Launching a company in April 2020 was no mean feat for Glow founder and director Phil Storey. Guiding his team to help small businesses in the fight against cyber crime with the aim of protecting online assets as they do so.
Sucuri, the GoDaddy-owned security vendor analysed 18,302 infected websites and over 4.4m cleaned files to compile its latest Hacked Website Trend Report. It revealed that WordPress accounted for 90% of hacked websites in 2018, up from 83% in 2018. The situation has only worsened since then, paving the way perfectly for Leeds based Glow to step in.
Glow is a website maintenance app that helps to keep WordPress sites secure, functioning and optimised for performance. Over the past six months, Phil’s team has promoted and sold it into companies who are determined to keep transactions flowing online despite the covid chaos. As more people have turned to online to maintain their businesses, in hindsight it turns out that April was in fact a fantastic time to launch! He speaks to managing editor Richard Alvin on our Business Matters podcast, hear the full version here or read on for our chosen snippets of their discussion …
Starting a company in April this year must have been a whole new challenge
Well a global pandemic and lockdown definitely wasn’t in the plan that’s for sure! However, what with the constraints on businesses that lockdown brought, and many turning to a much higher focus with online resources, we’ve ended up achieving quite an interesting start in the digital world.
Have you designed the business to encompass multiple verticals of clients?
Yes, we’ve mainly got three different kind of types of clients. We create a white labeled version of our app, branded for marketing agencies who can then sell the service to their clients without the headache of having to perform any system changes themselves. We don’t actually do any kind of delivery of service for web developers, but what they’re able to do is license Glow as they’re maintaining multiple websites. Glow is also perfect for small to medium sized businesses who want to protect their online assets without paying high developer led prices.
We’ve seen a number of templated website hosting companies thrive in recent years – Wix and Squarespace to name two, why did you choose to focus on WordPress?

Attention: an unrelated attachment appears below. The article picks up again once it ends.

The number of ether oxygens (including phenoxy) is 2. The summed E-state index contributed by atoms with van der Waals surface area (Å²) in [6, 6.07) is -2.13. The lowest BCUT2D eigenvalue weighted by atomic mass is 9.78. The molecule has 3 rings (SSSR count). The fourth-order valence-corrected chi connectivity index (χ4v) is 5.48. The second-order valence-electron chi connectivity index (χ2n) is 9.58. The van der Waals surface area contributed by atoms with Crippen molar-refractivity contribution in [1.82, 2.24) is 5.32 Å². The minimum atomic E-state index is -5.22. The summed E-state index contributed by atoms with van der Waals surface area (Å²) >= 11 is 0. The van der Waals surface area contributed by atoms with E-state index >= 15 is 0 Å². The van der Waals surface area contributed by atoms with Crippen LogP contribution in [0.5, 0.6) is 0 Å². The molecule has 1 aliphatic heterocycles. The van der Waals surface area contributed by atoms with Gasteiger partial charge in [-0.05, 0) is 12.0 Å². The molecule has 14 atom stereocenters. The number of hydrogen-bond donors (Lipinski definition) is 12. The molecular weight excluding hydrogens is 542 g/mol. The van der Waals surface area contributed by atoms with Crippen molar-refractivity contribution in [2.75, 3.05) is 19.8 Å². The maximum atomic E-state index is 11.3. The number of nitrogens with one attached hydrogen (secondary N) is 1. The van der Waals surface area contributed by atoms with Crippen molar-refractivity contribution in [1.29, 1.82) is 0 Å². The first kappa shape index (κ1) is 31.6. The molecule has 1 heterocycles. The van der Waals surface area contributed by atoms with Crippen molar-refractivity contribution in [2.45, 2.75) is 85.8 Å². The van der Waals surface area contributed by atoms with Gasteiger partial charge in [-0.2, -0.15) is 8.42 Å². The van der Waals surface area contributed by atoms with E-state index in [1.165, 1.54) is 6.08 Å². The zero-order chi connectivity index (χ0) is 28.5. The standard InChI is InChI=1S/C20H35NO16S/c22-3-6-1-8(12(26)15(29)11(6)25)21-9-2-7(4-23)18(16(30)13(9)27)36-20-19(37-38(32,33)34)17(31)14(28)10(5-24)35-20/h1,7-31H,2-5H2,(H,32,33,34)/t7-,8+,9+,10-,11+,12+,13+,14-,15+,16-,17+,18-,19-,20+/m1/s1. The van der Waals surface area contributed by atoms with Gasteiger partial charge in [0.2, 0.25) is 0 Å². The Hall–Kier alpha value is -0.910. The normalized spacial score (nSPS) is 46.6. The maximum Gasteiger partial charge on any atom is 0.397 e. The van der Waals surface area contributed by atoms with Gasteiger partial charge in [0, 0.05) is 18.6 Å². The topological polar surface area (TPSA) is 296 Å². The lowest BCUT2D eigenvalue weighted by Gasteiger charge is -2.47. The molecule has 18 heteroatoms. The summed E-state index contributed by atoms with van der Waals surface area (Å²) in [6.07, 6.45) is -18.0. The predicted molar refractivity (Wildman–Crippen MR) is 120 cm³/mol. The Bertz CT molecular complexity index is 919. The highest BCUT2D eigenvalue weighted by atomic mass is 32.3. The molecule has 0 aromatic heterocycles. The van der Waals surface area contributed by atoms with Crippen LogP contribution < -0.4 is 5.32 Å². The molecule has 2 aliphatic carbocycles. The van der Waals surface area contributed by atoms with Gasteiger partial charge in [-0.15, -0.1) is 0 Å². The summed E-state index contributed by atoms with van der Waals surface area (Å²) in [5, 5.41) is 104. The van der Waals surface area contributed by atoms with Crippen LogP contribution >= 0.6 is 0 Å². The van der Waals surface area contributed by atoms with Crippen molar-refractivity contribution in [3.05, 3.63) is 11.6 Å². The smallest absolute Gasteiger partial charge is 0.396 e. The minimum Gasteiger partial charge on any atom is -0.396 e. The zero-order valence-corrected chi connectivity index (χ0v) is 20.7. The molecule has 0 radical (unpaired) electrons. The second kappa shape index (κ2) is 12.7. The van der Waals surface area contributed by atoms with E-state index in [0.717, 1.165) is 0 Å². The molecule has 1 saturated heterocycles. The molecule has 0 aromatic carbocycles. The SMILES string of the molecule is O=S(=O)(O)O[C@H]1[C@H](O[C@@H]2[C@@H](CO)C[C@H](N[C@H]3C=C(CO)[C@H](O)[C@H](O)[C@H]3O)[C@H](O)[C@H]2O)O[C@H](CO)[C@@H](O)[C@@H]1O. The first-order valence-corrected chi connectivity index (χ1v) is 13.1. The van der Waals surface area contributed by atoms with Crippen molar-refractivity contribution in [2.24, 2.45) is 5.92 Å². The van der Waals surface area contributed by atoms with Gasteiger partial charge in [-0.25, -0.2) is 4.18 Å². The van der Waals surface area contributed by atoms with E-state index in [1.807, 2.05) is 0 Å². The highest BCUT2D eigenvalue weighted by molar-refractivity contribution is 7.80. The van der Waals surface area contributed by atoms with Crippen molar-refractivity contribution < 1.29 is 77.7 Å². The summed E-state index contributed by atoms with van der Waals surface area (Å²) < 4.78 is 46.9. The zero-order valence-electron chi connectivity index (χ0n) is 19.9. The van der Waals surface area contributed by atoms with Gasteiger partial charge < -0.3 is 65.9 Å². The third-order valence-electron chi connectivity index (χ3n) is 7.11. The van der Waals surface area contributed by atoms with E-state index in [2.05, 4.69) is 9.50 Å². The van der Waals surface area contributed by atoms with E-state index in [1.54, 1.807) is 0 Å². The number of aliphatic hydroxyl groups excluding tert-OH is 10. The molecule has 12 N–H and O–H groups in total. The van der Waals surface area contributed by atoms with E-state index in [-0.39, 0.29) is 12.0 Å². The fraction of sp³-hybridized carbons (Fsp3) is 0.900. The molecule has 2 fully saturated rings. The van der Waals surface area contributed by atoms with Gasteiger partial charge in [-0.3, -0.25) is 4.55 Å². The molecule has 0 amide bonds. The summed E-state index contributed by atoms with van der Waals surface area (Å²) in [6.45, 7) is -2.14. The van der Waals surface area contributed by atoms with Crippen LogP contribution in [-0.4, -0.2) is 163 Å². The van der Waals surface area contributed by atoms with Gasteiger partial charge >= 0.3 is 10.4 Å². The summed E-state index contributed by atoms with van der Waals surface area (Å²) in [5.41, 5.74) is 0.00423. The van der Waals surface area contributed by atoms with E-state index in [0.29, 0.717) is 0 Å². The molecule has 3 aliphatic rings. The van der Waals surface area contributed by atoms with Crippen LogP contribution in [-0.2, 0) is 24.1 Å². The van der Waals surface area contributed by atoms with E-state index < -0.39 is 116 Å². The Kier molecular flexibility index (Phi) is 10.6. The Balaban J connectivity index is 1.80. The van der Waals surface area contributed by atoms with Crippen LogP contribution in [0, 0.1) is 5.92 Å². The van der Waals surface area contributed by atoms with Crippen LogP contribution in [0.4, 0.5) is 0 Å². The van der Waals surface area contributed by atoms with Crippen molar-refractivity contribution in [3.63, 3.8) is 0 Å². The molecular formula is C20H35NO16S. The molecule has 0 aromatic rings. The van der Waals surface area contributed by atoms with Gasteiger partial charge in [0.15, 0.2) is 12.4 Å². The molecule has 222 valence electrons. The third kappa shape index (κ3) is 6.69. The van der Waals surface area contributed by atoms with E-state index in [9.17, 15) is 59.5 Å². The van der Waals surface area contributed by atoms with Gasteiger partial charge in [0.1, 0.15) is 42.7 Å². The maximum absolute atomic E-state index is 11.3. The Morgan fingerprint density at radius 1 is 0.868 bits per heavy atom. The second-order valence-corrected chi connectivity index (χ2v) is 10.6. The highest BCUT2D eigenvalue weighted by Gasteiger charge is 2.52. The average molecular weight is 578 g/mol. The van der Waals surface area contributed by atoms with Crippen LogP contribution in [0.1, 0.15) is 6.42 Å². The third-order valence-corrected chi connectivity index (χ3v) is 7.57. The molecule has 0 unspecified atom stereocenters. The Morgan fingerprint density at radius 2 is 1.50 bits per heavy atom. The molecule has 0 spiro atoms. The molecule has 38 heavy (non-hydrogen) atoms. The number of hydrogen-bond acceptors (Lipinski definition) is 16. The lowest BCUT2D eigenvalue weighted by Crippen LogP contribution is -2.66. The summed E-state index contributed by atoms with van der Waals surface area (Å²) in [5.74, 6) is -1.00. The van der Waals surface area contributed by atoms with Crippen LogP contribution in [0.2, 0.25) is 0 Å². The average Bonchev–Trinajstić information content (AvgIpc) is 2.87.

Regardless of the content of actual business site itself and who it’s covering – it could be a marketing agency, hairdressers, shop or car garage website, either way, WordPress accounts for about a third of the entire internet. Crucially, if you go back, 25/30 years when Microsoft flew to popularity in the personal computer world, viruses were being created left, right and centre to attack Microsoft products and systems. WordPress is such a popular system for online trade, there are hackers constantly trying to kind of spoil the party very regularly. I knew Glow had the niche ability to protect companies on a small subscription basis.
What was the light bulb moment when you thought: everyone needs Glow in their life?
So prior to Glow I was 50/50 in a small marketing agency with a business partner of mine, and it just wasn’t working for me so I decided to leave that business. However, it was a far more stressful and complex exit than I thought it was going to be. I managed to leave with some clients, but in a city like Leeds with so many marketing agencies and web development complexes, I knew that I didn’t want to build just another marketing agency. I’ve got a pretty strong network in the area and quite a few people were saying to me ‘you know you talk about the maintenance side of things a lot. Why don’t you consider focusing on that as a niche?’ Off the back of those conversations I did some more research and created the concept of Glow.
The statistics are terrifying for SME’s – a total of 43% of all hacks occur to small business websites. For anyone concerned about security, what are the really quick fixes that our SME readers should be doing on their WordPress website?
Yes, it’s a complete misconception that you’re free from hackers if you’re a smaller business. They’re just as keen to hack their way into smaller sites, so here are three quick things you can do to help deter them …
Number one: with every WordPress website that’s built, WordPress uses a load of default settings, and one of those is the default user that gets access to the back end of the website. That user is always known as ‘admin’. Every hacker on earth knows this so we always strongly encourage people to get rid of that username and create a new one. It could be your name, it could be whatever you want it to be just as long as it is not ‘admin’, when you’ve created the new name, delete that old account.